"From a coaching standpoint, we're not interested in outcome data (ERA, WHIP), but we're more interested in process data," Peterson said, referencing a major change made to John Axford's delivery in Milwaukee. Peterson looked into the mechanics of the pitcher, eventually determining that a move from one side of the mound to the other would greatly help him (you can watch video of the presentation by clicking here).
"In the past, you'd only have subjective information, but now you have data to show specifically because his release point changed by moving him over on the rubber, his outcome data has dropped his ERA from in the low 3's to under 2.00, and he had a 5 percent increase of swings and misses — that's off the charts," Peterson said.
Squadron said that every team needs to be able to apply information with creativity and ingenuity, so there's no magic solution for teams. However, he said Bloomberg's tools are the best available.
"Everyone has embraced the concept that you have to use the state-of-the-art tools in order to be successful, but I always think everyone brings their own perspective to it," he said. "At the end of the day, it's in some ways less about the technology than about the creativity and skill and insight that people bring to using it.
"We feel like we have the best underlying technology and set of tools that's ever been created, and partly because we're leveraging the technology that's been used for the financial markets for 25 years and is really unparalleled worldwide in that area. We're applying that to baseball statistics and to baseball visualization and graphics."
It goes beyond MLB teams, too. Bloomberg offers products for fantasy baseball and fantasy football, which syncs with teams for ESPN.com, Yahoo.com and CBSSports.com. Squadron also said Bloomberg "expects" to offer a professional analytics product for football "down the road," and other sports are being considered as well.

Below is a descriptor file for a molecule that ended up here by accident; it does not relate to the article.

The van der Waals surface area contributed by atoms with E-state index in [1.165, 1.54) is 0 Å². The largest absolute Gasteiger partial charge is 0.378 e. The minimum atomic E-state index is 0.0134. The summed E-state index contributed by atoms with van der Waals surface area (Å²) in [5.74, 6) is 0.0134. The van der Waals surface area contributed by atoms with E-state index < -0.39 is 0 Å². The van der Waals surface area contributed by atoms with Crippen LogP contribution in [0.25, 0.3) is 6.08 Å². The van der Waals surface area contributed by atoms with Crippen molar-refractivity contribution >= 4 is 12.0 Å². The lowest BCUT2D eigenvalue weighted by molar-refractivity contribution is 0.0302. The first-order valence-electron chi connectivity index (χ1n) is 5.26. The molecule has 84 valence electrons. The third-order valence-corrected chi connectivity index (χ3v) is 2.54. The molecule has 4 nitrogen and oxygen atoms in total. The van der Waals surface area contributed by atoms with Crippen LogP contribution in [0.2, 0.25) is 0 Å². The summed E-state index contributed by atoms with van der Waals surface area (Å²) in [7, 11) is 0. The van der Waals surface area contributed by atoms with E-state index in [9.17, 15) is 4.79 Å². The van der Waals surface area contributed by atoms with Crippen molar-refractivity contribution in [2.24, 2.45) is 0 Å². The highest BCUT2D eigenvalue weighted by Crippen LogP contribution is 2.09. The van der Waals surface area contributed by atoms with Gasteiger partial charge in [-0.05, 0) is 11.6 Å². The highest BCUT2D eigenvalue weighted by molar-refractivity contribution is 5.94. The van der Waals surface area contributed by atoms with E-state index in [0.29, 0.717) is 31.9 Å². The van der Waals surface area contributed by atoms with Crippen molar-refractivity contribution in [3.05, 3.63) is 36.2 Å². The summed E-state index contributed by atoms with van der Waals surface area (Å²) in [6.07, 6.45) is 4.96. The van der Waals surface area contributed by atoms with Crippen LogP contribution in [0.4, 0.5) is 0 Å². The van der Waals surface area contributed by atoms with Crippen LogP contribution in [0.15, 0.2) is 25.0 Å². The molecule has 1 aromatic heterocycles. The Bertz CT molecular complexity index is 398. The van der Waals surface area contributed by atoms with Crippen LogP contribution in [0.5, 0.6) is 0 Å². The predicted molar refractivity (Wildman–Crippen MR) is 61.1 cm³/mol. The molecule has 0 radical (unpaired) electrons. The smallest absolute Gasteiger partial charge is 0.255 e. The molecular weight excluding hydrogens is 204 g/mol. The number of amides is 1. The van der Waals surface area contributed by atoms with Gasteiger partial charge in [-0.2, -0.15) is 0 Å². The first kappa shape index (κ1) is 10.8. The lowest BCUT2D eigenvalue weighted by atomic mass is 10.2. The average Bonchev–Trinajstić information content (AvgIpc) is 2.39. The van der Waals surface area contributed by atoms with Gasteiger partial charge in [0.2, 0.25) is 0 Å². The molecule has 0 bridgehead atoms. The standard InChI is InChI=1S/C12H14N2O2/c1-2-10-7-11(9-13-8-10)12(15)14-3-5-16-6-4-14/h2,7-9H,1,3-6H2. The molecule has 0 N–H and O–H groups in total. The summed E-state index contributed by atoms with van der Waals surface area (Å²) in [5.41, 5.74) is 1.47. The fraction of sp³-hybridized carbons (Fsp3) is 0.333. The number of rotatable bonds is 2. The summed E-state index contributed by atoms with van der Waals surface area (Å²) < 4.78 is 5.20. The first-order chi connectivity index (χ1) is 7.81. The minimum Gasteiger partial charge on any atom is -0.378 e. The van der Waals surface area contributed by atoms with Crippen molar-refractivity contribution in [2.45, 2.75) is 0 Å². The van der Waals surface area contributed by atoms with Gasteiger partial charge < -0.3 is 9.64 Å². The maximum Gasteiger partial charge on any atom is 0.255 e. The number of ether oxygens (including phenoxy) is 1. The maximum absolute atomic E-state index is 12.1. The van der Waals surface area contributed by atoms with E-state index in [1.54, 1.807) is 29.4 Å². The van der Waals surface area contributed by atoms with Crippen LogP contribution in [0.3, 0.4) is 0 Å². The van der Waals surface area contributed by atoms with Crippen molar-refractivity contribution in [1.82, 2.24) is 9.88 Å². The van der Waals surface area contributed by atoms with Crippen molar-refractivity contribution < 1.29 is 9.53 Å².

"Our basic plan is to be able to apply our core technology to the data and statistical elements of all major sports in the U.S. and around the world and be able to deliver added value, whether it's to fans or to the professional side of the business, going forward across all the major sports. That is the objective," Squadron said.
For now, baseball is the only professional sports league that is a paying customer, but with 18 MLB teams already signed up for Bloomberg's services, the company has made significant headway in a very short period of time.
Yet, while Bloomberg has been a major part ofthe growth of analytics in the game, Squadron makes clear that sabermetrics can't replace the parts of the game that can't be measured or predicted.
"We don't think technology or data or analysis in any way displaces somebody's observations and insights and all the intangibles that come into play," he said. "All those things are never going to go away and will always be critical. All this does is just help people do their jobs. … At the end of the day, you can't measure how somebody is going to step up to a big moment, or the impact of the wind on a fly ball. These are the things that make sports in some ways so great."
No coach or executive can predict a player's intangibles, but having data on their side helps.
"One of my all-time favorite quotes," Peterson said, "from a consultant for a top Fortune 500 company, is, 'In God we trust; all others must have data.'"
Bloomberg certainly has plenty of data, and as a result, they're building a tremendous amount of trust.